Watercolor Abstract "Letter" Inspired Painting | Daniela Mellen | Skillshare

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Watercolor Abstract "Letter" Inspired Painting

teacher avatar Daniela Mellen, Artist & Author

Watch this class and thousands more

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Taught by industry leaders & working professionals
Topics include illustration, design, photography, and more

Watch this class and thousands more

Get unlimited access to every class
Taught by industry leaders & working professionals
Topics include illustration, design, photography, and more

Lessons in This Class

10 Lessons (27m)
    • 1. Class Intro

    • 2. Class Supplies

    • 3. Steps to Create the Letter

    • 4. Sketching the Painting

    • 5. Starting the Painting

    • 6. Painting the Letter: Large Shapes

    • 7. Adding Intense Color

    • 8. Additional Colors

    • 9. Evaluating the Painting

    • 10. Class Wrap Up

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About This Class

Take the mystery out of creating abstract art with this fun prompt using “letters of the alphabet” to inspire your design. In this beginner level class, we’ll look at a single letter as an illustration, and using our imagination, find shapes, alter existing characteristics and add new ones to complete our illustration.

We’ll use simple watercolor supplies to illustrate our painting, but use our imagination, aka creative power, to make the illustrations unique, artistic, and abstract. We’ll start by selecting a single letter or symbol, then creating a few sketches. After some evaluation, we’ll dive in and work on our abstract piece of a modern letter.

Class includes downloads of a Class Supply List, Abstract Letter Tips & Ideas Sheet, & Abstract Letter Shapes Inspiration Sheet. These downloads may inspire you and trigger ideas for your painting.

Meet Your Teacher

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Daniela Mellen

Artist & Author


I'm an artist and author living in coastal Florida and surrounded by plants, animals, marine life, and the warm sun - all things that inspire me.

I am drawn to creating things and love to get lost in projects. Each day is a opportunity to learn something new, build on existing skills, and branch out to new ones. I was formally trained as a educator which is my passion and incorporating art into teaching makes my life complete.

I upload art classes every Friday, here on Skillshare. You'll see handmade books, memory keeping, watercolor, acrylic paint, unique art supplies, and photography composition. Thanks for joining me and I look forward to seeing your work.

Check out my blog for additional info on my website danielamellen.com or my YouTube Channel for additional c... See full profile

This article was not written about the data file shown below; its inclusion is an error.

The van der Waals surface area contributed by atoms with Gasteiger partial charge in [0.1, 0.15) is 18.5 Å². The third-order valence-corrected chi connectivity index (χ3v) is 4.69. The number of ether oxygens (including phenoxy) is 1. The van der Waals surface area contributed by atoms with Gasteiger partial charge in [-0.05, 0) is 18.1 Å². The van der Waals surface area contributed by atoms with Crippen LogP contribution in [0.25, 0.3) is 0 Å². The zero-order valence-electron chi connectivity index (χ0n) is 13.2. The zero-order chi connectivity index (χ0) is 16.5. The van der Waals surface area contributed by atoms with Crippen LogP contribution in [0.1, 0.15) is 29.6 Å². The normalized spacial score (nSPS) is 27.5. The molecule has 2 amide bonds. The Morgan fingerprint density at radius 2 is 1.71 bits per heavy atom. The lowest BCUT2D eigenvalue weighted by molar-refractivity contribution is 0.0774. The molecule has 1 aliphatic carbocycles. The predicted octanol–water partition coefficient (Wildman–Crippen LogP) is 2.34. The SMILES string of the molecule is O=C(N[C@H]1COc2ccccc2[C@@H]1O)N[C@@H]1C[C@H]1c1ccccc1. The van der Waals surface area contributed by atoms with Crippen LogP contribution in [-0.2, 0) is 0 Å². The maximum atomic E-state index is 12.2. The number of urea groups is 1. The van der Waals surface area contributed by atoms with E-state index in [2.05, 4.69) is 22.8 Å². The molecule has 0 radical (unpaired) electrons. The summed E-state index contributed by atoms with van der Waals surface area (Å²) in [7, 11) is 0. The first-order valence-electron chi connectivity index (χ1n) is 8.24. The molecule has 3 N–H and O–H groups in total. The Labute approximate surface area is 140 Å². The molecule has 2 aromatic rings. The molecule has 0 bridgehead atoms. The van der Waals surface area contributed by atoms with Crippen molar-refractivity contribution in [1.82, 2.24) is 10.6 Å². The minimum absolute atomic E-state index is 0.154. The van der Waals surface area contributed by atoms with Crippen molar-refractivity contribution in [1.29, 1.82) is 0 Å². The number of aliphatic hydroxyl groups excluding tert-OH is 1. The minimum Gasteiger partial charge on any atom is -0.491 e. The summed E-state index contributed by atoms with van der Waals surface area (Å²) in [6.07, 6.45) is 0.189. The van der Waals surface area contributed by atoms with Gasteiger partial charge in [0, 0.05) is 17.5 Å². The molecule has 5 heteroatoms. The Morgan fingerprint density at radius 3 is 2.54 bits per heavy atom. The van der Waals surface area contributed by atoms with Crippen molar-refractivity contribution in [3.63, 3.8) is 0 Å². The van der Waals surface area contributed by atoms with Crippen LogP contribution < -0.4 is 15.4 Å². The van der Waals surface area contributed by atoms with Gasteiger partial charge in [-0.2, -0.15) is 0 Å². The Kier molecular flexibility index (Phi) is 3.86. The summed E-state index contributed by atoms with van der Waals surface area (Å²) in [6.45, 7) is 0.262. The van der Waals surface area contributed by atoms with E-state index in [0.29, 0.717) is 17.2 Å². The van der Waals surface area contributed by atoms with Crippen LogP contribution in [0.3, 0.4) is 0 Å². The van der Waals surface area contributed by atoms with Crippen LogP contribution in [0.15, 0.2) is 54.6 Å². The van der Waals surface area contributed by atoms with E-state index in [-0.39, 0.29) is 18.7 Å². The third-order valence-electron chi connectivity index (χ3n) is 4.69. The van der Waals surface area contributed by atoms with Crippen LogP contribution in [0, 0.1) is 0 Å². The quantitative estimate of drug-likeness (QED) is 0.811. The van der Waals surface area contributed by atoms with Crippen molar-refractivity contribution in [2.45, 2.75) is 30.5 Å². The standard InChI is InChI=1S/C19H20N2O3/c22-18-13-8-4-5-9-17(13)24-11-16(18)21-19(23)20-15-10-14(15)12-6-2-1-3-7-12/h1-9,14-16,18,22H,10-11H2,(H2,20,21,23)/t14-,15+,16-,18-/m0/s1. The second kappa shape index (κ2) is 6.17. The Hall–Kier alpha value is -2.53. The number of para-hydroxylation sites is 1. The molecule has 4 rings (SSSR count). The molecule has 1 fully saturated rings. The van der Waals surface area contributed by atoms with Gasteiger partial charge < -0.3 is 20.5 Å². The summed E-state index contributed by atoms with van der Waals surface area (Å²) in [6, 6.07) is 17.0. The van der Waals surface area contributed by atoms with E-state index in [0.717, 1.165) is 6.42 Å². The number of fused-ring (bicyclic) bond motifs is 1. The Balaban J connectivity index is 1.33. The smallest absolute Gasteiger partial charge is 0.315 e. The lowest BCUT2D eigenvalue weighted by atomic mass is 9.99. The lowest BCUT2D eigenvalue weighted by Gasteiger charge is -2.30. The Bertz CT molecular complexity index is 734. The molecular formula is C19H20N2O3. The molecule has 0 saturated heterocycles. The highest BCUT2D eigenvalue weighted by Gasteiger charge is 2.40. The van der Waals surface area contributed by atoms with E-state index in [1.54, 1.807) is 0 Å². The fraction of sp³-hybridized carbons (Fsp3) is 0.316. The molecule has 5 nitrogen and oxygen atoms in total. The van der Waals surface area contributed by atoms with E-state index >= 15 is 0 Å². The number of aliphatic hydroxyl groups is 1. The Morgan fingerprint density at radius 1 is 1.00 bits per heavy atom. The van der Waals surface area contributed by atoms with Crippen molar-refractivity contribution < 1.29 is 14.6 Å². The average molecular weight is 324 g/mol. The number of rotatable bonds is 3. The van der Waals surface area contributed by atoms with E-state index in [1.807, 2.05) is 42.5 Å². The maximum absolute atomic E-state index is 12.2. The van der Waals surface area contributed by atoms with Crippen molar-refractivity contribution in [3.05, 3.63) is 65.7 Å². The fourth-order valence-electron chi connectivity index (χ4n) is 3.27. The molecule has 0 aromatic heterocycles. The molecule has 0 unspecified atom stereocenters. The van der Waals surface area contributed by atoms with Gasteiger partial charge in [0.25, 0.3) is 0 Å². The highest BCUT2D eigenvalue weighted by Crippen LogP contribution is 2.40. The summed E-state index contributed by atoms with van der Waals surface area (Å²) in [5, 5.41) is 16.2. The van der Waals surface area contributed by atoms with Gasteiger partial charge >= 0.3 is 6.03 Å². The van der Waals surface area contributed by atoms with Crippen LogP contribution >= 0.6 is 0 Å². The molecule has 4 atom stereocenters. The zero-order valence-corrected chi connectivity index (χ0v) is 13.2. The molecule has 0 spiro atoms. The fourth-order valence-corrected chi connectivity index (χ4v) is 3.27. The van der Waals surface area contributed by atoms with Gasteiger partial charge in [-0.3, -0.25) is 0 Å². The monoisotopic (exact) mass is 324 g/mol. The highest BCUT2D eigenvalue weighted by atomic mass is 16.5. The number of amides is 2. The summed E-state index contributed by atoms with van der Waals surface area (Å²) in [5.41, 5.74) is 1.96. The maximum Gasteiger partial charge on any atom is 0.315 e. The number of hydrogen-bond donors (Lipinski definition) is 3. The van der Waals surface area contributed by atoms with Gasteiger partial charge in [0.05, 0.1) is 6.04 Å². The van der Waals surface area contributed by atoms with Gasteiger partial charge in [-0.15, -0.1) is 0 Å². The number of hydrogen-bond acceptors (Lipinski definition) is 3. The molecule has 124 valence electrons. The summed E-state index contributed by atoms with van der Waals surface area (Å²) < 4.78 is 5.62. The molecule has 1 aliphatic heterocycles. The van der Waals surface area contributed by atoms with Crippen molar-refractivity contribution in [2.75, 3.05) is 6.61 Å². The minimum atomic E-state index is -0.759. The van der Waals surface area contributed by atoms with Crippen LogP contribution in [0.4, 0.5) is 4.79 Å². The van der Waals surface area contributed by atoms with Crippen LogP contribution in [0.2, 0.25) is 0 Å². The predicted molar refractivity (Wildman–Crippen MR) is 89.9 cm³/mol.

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1. Class Intro: Hello, I'm Daniela Mellen, an artist and author. Today's watercolor class. Abstract letter inspired painting, takes the mystery out of creating abstract illustrations by focusing on using letters of the alphabet as starting points in our design. Will look at letters or symbols or numbers as illustrations. Closely examining the parts that make up the letter. Instead of seeing the letter a, for example, we'll see shapes that comprise it, or parts that are missing, or pieces that stand out. We'll use our imagination, our creative power to make our very own version will take something that we've seen throughout our lifetime and look at it in a new way. Taking the opportunity to deconstruct it and then rebuild it. We'll start by selecting letter, making some sketches, and in settling on a final design to paint using basic watercolor techniques. And in the final chapter, I'll show some additional finished paintings and see if you can guess the letters that inspired them. It's a fun prompt. So thanks for joining me today. Now, let's get started. 2. Class Supplies: So here are the supplies that we'll use to create our abstract modern letter. There's a download, two pages plus a class supply list. And the download includes just some ideas for inspiration of various alphabets in different fonts to give you some ideas for shapes. And we'll go over this more in another chapter. There's also the actual list of the procedure we're going to use the techniques, the tips and ideas. I have my five by seven watercolor paper that I'm going to use. But this project lends itself to any size paper you'd like. I have sketchbook here, which is just a piece of paper here with my pencil and an eraser to do our sketches. And then I have my watercolor pigments in a couple of watercolor brushes. In the next chapter, we'll go over the steps to create our abstract piece inspired by a modern letter. 3. Steps to Create the Letter: Now to create our modern letter, we're not actually making the letter per se. We're using the shape of the letter to create our abstract art. So we're really being inspired by the actual graphics of the letter. Now on the download, there are just four fonts here, just to inspire you, showing the different ways that you can make the different shaped letters. So this a here is, has an arc with a point. This a has one arc. This a has a longer descender here. And the standard a here is just the sharp a. So for an example to create my piece, I like to start with some sketches. The first thing I do is I select a favorite letter for an example in class today I'm going to use an a, so I'll just create that a here. And then I like to create five to ten very quick sketches based on that letter. And those sketches are elements to that letter that inspire me or that I see in it. So the first thing I do, the first one is always just the basic shape of that letter. So because it's an a, it becomes a triangle. In my mind, this might be different for you. You might see a different shape. And from there I could make a teardrop. From there, I'll break the shape down even further. So I'll have the triangle top and then the base. And then I'll break it down even further where I'll have a triangle top, a mid layer and that base. And none of these examples are perfect. This is just my sketch to inspire me. From there, I can go even further and just make an a or something indicative of an a shape by lines. And so that's just the triangle shaped by lines. And if I wanted to do something more of an a, I can keep going here just like this until I get something that I'm thinking about. And I'm kinda just playing this in my mind. The other option is to take that letter and break the shapes down into very basic. So I have that triangle. I have a piece here, a piece here. Maybe I'll make that triangle again. And this is how I do my sketching. I'm just kinda play with different aspects of this until I get something that speaks to me. So I'll do a few more here. All inspired by this shape. Until I see what I have. Once I have five to ten sketches somewhere around there are ones that I am happy with. I'll take a few of them and choose the ones that I like best. Well, I kind of like this triangle with the circle, so I'll put that here. And then maybe this one I like as well. And again, it uses that circle, but it adds a different element to it. And then if there's any others that I like, I might use that as well. And I kinda like something to do with these lines. Not really sure what yet. So I've narrowed it down to some of the key elements that I like. In my case, I like the lines, I like that circle and I like the big shape. So now I'll try and combine them just in a few sketches to see how I can come up with maybe a final design. I'll make my big triangle. Then maybe I'll play with it. We'll give this a little bottom piece circle. Then I'll just continue to play around with it until I find a piece that I like. Now once I have that, I can start making my painting sketch. And we'll do that in the next chapter. 4. Sketching the Painting: So now I want to transfer my design to my watercolor paper so that I can paint on it. I like to have a straight edge and you can use a ruler. But for this size, I like to use just a three by five card that can manipulate it pretty easily. So I want to make something similar to this design, at least as my sketch. And from there I can play with its further. So I'll make my three points. And then I can maybe bring that down a little just to make that a little bit of a wider base. And I'll create my sketch, my external shape based on the letter a. I'm drawing very lightly with my pencil. So there I have my a, and now I want to work on making this separate piece here. So I'll just kind of sketch out a line. And then I can straighten it up here with my straight edge. And then I want this piece here to fall just a little bit below it. And once again, I combine those two pieces. Make my circle in here. And I think I'm going to change that circle up. I'm going to make that small circle. And then I want to have my little piece here. So I'll just continue with that shape. I'll erase the lines I don't want. And then I'll evaluate what I have here. And I kinda like the way this looks, but it's not what I'm really looking for. I'm going to round the edges. So I'll change that piece on the top. I don't really want those pointy edges. And then over here, this empty space I want to do something with. So now I'm veering away from the actual thinking of it as an a, the letter a. And I'm now creating my piece. So I have a lot of weight, a lot of size here on my painting, my composition. And now I want to put something here to even it out. I think I want to echo that rounded shape. So I think I'll change that shape yet again from a smaller circle to a little bit of a bigger circle. And I think I'll add a circle down here as well. And that balances it out. So my piece isn't symmetrical, but it has a lot of elements that are balanced to those. An image here that draws your eye and then an image here that draws your eye. And now I want to continue to see there's anything I'd like to add. I might consider adding another line here, but I'm going to hold off on that until after I had my painting done. So I'm just going to erase some of these extra pencil marks. And then in the next chapter, we'll start our painting. 5. Starting the Painting: So based on our sketches, I came up with this design that I wanted to paint. I transferred it to my paper, and then I decided I wanted to add two more circles in there just to balance it out to make it interesting. And this just came to me. There was no rhyme or reason, but, um, when I was creating those circles and erasing the extra pencil marks, I thought that would look nice. So there I have my sketch that will painting class today. After I did this sketch, I did a couple of others based on those same sketches that we made. So I came up with this one similar to this one where I rounded all the edges. And then I also came up with this one where I took this simple triangle with a circle inside of it and his sided, I'd add an additional circle. So in the end we'll take a look at the variations and see how these came out when they're painted. But in the next chapter, we'll start painting our actual piece. 6. Painting the Letter: Large Shapes: So now I have my sketch and I have my elements here, and I have to decide on my color scheme. I'm going to use soft pinks and peaches, kind of like a melon colors. So I'll just mix a few of them now. I'm going to take some perylene red over here and some brilliant pink. This will give me a nice pink to use in my work. And I'll just continue adding as much brilliant pink until I get that result that I'm looking for, which is a soft pink, not quite as bright as a watermelon, pink, but soft and recognizable as pink. Not just continue to play with those variations until I get that look, I'll take a little bit of what's left on my brush over here, make another little splash on my palette. And then I'm going to mix some vermilion hue with that. That will give me a little bit of that peach color that I'm looking for. And I'll mix a little deep yellow. Continue playing with this until I get the result that I want. I'll go back and add a little brilliant pink. And there I have two really nice colors to play with today. I'm gonna come over here and have a third well, and just add a little deep yellow for now, we'll mix in some more colors in a moment. So a wet my brush. And I'm gonna start with my biggest piece here. I'm just going to wet it all. Avoiding the edges. And they'll take some of that pink. And I'll turn my paper around. And I'm just going to come right before the pencil mark. Just so I have control to make a nice neat edge. And then I can erase the pencil marks when this is dry. Turn this around and just continue with this layer. Now I can decide when I get to these little balls on the edges. If I want to show a transparent parent layer through them. And if I want that pink layer to be the first layer that I put down, and when I put the additional layer on it, if that will show. So I think I'm going to do that. Gotta be careful going around here. First I'll continue to fill in my larger shape. Getting that nice edge. Going to go up to that pencil mark. I don't want to go over the pencil mark. Go around, come back in with my pigment. And I want to make sure I go all the way around this whole, this circle in the center. I'm going to come back and pick up that pink sharpen that edge, deposit more pigment along the edge. And I'm going to take a very sharp point and I'm going to go right across that pencil mark. We're trying to keep a straight line. Just like that. While I'm here, I'm going to take that pink and do this bottom shape as well. Can do this a different color, but I think I want to continue with it with the pink. Avoid that pencil mark because this one I don't think I'm going to go through still carving out that shape to this object, picking up more pigment as I go. Then last name just going to go around the edge, depositing more pigment. Now we'll give the edge a little bit of a brighter color. Can do that on the top piece as well. And then I'm going to let this layer completely dry. 7. Adding Intense Color: So our first layer has dried and it looks very nice. I want the code to be a little more intense. So I'm going to make a second layer. I'll mix up a little more of the color. So that was brilliant pink and perylene read. Put a little more brilliant pink in there. And I'll leave whatever's on my palette here with the other colors. And now I'm going to start at the top. And I'm going to deposit my color around the edge. Just in a thick brush stroke. Dab my brush in water and blend it out. Again. I'm going over all the area we put down the pigment, but I don't have to be as careful this time. I still want to maintain the area we painted, but I already have a layer down so I can go in there and there's a nice thick brush, deposit my pigment to brighten it up, dip my brush in water, and blend it out. Again. I'll pick up that pigment from my palette. And I'm doing this to intensify that color. Just so it's really bright. I'm going to leave that pigment in that circle, just as light as it was when it dried. And I'll come down here and intensify this shape. If I see any areas that I missed, I'll go back in, rewet them with additional pigment. Just like this. And this gives me the control just to do that second layer instead of adding additional pigment to a single layer. So now we're back at the drawing stage. So we'll let this dry and we'll come back and work on our next layer. 8. Additional Colors: So the layers dry and it's a nice color that I'm happy with. I'm going to go in there and I'm going to paint these circles here. And I'm gonna start with this one here that has our back layer of the pinkish red that we created. Just going to dampen my brush. I'm going to wet this area here that's white, that's just the white of the paper. I'm leaving the area that has the pigment on it. I'm leaving that dry. I'm going to go in there and re-wet this pigment that I mixed with the vermilion hue and the brilliant pink and the deep yellow. And now I'm going to start on the area on the X theory or of this shape. And I'm just going to deposit that orangey color. And then I'll come in here and gently deposited inside the shape as well. I don't want to stir up the bottom color. And once I have my circle, I'll decide where I want to put my next one. And I think I want to put my next circle right over here, directly across. Going to come in there, carve out that shape, bring the pigment rate to the pencil mark. And then I'll rinse my brush and I want to do this shape here. So now with just clean water on my brush, I'll wet that bottom shape and I'm going to pick up this yellow. And this was just the deep yellow. We mixed it in. And I want to make it a little lighter. You can take a little yellow ochre, still maintaining that golden color, mixing with a little bit of water. And then I'm just going to deposit that creating that shape. And now for the last circle here, I can leave it blank, just white, but I'm going to mix in this yellow color. And I'm going to put a layer of the yellow color. Not so much that it overruns the shape. I wanted to stay in the paper fairly vibrantly. And then I'm just going to clean my brush, remove the water and pick up some of that orange color and just deposited up top. Just like that. We'll let this dry and we'll see what we have. We'll re-evaluate it and decide if we're going to add more. 9. Evaluating the Painting: So now my pieces dry. Overall, I like it but I feel like it's missing something. So I'm really looking at what it could be missing. And there's a lot of space here that just seems to be floating. And there's nothing to really tie it to this piece except for the repetitive shape. So in considering what I'm gonna do about that, I think it would take a circle and just balance it all. So I'll put a circle in the background here. Just eyeball where I want it to go. Trace around it. Just like that. And now I'll add a background to this piece to hold it together. So come back to my paints and mix up a color. And I'm going to mix up a very pale orange. So I'm just gonna take this vermilion hue. I'll mix it in with the existing orange that we have and add some water to that. I'll rinse my brush and I'll add the background. And I want it to be a light background. I want the vibrancy of the red, this pinkish red to really show through, I will add one more brushstroke of water. Now we'll just create that background. Bring my pigment right up to the shapes. And I know this color will dry lighter. So that'll give me an interesting effect. Turn this around. Remove the pigment from my brush and the water, clean it up and dry it, and then it's going to pull up some of that color that I overlapped onto the red. Then I'll continue filling in the background here again and go all the way around my shape, really carving out that edge. This would have been a good one to do as the first shape. And I thought of it. But no bother. You can fix this right now. Come all the way around. Make that shape makes sure that that shape is carved out nicely. Rinse my brush, dry it, pick up any extra pigment here or there. And look that move around. And I'll let that dry. And then I'll erase the pencil marks. In the next chapter, we'll go over our final piece and look at some variations. 10. Class Wrap Up: So here we have our completed painting. We have the shapes inspired by the actual physical attributes of a capital letter a. And then I added some circles along with that final circle in the background. And now that I've had time to really look at it, I see that it really reminds me of the Avengers symbol from the Marvel movies. But nevertheless, it is an abstract piece based on whether a taking that essential letter and really breaking it down into some raw components. I have some other variations on that that I showed you with my sketches. And here's another one taking that same letter and creating something indicative of the shapes that comprise it. As well as this one, which was our basic triangle with a hole in the center. And for this one, I just modified it by adding a second hole here, a second round shape. And it's very effective and very interesting. I wanted to show you some other letters or actually other abstract pieces based on letters and see if you can detect what letter inspired them. Some are easier than others. So this one, can you tell it's based on the letter M. So it's kind of an interesting effect. Again, I used a half a circle and triangles to give that effect. This one's a lot easier. The letter D. This one's kind of interesting. I started using the letter r, and I just changed it around, added some pieces to get it. And lastly, this piece is based on the letter x for an abstract piece. I hope you'll try your hand at taking a letter and creating something abstract based on that look of that letter. The characteristics, the shapes, something about that letter that might intrigue you. Snap a photo of your work and post it in the project section. Please be sure to follow me here on Skillshare to get notified of future classes. Please consider leaving a review and thank you for joining me today.